A number of conservative Christian and Muslim parents — unusual political bedfellows — suddenly are asking schools across the GTA to notify them when their child’s class will discuss topics ranging from homosexuality and birth control to wizardry, evolution and “environmental worship,” so they can withhold their child from classes that contradict their religious beliefs.
They are giving schools the same five-page “Traditional Values Letter” used by a Greek Orthodox father who has sued the Hamilton school board for refusing to warn him when his children’s teachers plan to talk about family, marriage or human sexuality. Hamilton dentist Dr. Steve Tourloukis said Monday he only wants those issues taught to his Grade 1 daughter and Grade 4 son “from a Christian perspective.”
“I’m not an extremist, but I must ensure that my children abstain from certain activities that may include lessons which promote views contrary to our faith,” said Tourloukis, who is supported by a group called the Parental Rights in Education Defense Fund. “We know other denominations like Jehovah’s Witnesses and Muslims are excused for certain activities. Does our being Christian disqualify us from equitable treatment?”
Just days after Ontario’s new school anti-bullying law, Bill 13, took effect — promoting acceptance of all types of diversity — some parents of conservative Christian and Muslim backgrounds began presenting letters to public elementary schools in Toronto, Peel, York and Durham regions asking to be notified before their children’s class discusses a topic on a list the parent has checked off.
Word of the letters, while few in number, has set off alarms across a province-wide network of school equity officers. Its founder, Chris D’souza, warned that “any attack on Ontario’s move forward to an inclusive school system is a concern.”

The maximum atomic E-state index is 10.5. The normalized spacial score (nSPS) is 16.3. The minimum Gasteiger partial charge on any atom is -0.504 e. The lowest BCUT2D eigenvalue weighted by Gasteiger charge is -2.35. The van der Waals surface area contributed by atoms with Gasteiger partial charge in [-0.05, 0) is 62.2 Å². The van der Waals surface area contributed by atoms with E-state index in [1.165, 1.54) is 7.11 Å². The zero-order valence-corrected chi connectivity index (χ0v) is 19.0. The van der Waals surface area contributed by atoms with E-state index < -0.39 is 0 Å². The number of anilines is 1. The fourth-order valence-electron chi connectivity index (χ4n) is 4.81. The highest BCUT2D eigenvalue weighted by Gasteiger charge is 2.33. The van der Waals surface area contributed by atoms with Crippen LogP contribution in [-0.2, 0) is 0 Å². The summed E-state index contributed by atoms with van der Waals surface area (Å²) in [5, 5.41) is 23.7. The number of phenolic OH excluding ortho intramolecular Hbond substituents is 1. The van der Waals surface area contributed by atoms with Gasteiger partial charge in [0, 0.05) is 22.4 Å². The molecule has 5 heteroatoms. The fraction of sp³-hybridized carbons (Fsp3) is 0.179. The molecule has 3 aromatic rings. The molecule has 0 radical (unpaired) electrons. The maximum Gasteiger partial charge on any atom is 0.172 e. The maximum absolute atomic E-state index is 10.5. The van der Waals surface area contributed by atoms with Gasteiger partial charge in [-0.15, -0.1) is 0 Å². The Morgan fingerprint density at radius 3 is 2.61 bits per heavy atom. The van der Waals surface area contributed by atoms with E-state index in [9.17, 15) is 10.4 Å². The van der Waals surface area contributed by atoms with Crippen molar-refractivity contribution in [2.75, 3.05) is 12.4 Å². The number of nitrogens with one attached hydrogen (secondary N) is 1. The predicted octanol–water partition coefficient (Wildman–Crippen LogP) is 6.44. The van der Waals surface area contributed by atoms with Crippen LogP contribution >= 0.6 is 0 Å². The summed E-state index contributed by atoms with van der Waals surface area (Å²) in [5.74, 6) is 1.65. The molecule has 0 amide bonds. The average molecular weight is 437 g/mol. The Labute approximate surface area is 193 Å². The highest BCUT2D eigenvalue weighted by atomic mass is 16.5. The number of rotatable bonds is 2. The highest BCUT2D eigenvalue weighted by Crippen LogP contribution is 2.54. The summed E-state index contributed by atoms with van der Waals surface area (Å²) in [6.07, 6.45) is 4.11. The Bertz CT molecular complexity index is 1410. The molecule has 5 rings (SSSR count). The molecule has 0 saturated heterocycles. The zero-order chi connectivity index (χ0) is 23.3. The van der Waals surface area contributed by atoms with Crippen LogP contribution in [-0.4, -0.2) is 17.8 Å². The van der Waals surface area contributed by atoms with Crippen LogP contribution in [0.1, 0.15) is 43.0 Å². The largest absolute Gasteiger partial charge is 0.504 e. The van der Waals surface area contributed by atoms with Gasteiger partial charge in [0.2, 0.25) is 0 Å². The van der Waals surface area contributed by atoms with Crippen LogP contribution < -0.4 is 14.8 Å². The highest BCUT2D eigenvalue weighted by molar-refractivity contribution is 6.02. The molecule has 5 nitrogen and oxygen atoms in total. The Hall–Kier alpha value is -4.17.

As well as being notified about lessons on sex education, sexual orientation and evolution, the form letter, available on some Christian and Muslim parent websites, also lets parents ask for a warning if a teacher plans to “place environmental concerns above the value of our Muslim (or Christian) principles and human life.”
“We do agree with many of the goals of conservation, however these principles are often presented from a humanistic world view (for the benefit of man) or a naturalistic world view (deifying the earth) which is in conflict with our teachings,” notes the letter. “Conservation would be more successful for our children if connected to their understanding of being respectful of their Creator’s creation.”
Government sources say Ontario parents can request their child be excused only from certain portions of sex education.
The letter was penned by PEACE (Public Education Advocates for Christian Equity) Hamilton, a Christian parent group led by Phil Lees, also head of Ontario’s Family Coalition Party. PEACE Hamilton is helping to raise an estimated $65,000 for Tourloukis’ lawsuit, said Lees, and has posted a blank copy of the Traditional Values Letter for parents to download from its website. Parents simply insert the name of their faith, into the same letter.
“If we’re really a public education system, we need to be pluralistic and embrace values that go beyond the humanistic approach of Ontario schools that’s based on the belief there is no spiritual being,” said Lees. The former teacher has visited several Muslim parent groups to offer tips on how to try to sidestep school equity policy, including the Seerah School group in Toronto’s largely Muslim Thorncliffe Park neighbourhood.
“Muslim parents are very serious about their children, and a majority of them want to live a pious life,” noted Seerah founder Jawed Anwar, who said he believes at least 100 parents have given the letter to schools. “Bill 13 is a punch in their face.”
While school boards ponder how to respond, Ontario’s minister of education says the inclusive approach of Ontario’s school system is here to stay.
“These competing rights can be complex issues, but one reason educators from around the world study our system is because our schools are safe places for everyone,” Laurel Broten said.
“A little person can draw a picture of her two moms or two dads, for example, and feel safe and accepted. That’s what happens in classes across Ontario and that’s what should happen.”